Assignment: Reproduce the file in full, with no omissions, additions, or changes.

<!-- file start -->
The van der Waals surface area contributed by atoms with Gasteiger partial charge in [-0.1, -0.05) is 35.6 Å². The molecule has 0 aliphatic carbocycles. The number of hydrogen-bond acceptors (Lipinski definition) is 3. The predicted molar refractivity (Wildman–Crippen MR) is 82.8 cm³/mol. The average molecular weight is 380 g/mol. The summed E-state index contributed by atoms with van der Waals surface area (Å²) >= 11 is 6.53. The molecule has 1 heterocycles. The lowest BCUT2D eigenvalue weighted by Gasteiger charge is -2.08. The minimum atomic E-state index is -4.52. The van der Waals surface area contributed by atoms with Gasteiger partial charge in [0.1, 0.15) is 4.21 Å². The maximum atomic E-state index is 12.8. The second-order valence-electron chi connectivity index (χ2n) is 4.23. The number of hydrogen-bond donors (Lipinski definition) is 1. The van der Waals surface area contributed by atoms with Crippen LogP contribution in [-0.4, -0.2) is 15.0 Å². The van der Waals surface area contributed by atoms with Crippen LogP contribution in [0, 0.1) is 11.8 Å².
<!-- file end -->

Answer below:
The van der Waals surface area contributed by atoms with Gasteiger partial charge in [-0.1, -0.05) is 35.6 Å². The molecule has 0 aliphatic carbocycles. The number of hydrogen-bond acceptors (Lipinski definition) is 3. The predicted molar refractivity (Wildman–Crippen MR) is 82.8 cm³/mol. The average molecular weight is 380 g/mol. The summed E-state index contributed by atoms with van der Waals surface area (Å²) >= 11 is 6.53. The molecule has 1 heterocycles. The lowest BCUT2D eigenvalue weighted by Gasteiger charge is -2.08. The minimum atomic E-state index is -4.52. The van der Waals surface area contributed by atoms with Gasteiger partial charge in [0.1, 0.15) is 4.21 Å². The maximum atomic E-state index is 12.8. The second-order valence-electron chi connectivity index (χ2n) is 4.23. The number of hydrogen-bond donors (Lipinski definition) is 1. The van der Waals surface area contributed by atoms with Crippen LogP contribution in [-0.4, -0.2) is 15.0 Å². The van der Waals surface area contributed by atoms with Crippen LogP contribution in [0, 0.1) is 11.8 Å².